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WATCH: Batman writers and artists on creating the perfect Bat-Villain
Have you ever wondered what it takes to create a villain for Batman who can withstand the test of time? The Dark Knight hasn't lasted eight decades on his own. The Joker, Two-Face, Catwoman, Poison Ivy, Riddler, and more comprise the best rogues gallery in comics. There's nothing quite like a great Batman villain. For SYFY WIRE’s latest Batman At 80 video, we brought together several writers and artists to talk about their contributions to Batman's lineup of bad guys and gals and how they created them.
"Creating a villain in Batman's world is a very challenging thing to do," said Jim Lee, the co-publisher of DC. "When I say it's challenging, it evokes sweat and a lot of hand-wringing because you know you are trying to compete in a world with some of the greatest villains in all fiction."
"It's intensely paralyzing," added Scott Snyder, the writer and co-creator of The Batman Who Laughs. "I think the way you have to do it, at least for me, is to remember that your version of Batman is there to make you brave in the face of your fears. If you are afraid of something, somebody else is. And if Batman needs to go up against that thing in a way that presents that fear as the most terrifying and expansive and robust crazy version of itself possible. That's your villain."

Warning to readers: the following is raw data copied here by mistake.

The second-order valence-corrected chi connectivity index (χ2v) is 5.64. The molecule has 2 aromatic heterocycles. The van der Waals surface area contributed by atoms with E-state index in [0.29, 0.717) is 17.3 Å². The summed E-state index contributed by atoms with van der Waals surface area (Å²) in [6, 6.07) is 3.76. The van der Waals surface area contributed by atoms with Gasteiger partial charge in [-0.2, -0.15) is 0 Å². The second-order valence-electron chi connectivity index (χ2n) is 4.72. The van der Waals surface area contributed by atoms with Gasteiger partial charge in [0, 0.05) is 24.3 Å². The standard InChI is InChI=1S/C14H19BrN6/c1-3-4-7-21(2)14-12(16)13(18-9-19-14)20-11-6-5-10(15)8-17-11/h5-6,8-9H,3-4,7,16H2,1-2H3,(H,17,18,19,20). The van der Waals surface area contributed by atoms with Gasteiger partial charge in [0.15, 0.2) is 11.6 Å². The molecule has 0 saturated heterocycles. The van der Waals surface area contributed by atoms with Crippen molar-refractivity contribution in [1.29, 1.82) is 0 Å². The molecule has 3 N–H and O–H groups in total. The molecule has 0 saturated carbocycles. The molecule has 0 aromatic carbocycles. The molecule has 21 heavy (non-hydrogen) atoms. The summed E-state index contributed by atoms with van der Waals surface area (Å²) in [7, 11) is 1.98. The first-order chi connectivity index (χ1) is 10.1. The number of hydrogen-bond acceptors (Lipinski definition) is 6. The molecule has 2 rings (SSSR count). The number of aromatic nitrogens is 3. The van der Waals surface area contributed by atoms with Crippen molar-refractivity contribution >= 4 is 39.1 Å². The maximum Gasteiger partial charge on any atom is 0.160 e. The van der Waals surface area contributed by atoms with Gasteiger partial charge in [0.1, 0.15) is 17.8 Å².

As an artist, Lee co-created Hush with writer Jeph Loeb. During the video, Lee told us how he designed Hush's costume and look. Snyder also told us what went into The Batman Who Laughs, while Neal Adams explained the origin of Ra's al Ghul as the Moriarty to Batman's Sherlock Holmes. Finally, Jim Starlin tells us how the KGBeast was born from the slip of the tongue before James Tynion IV recounts the horror of Mother.
To catch all of these insights, check out the entire video!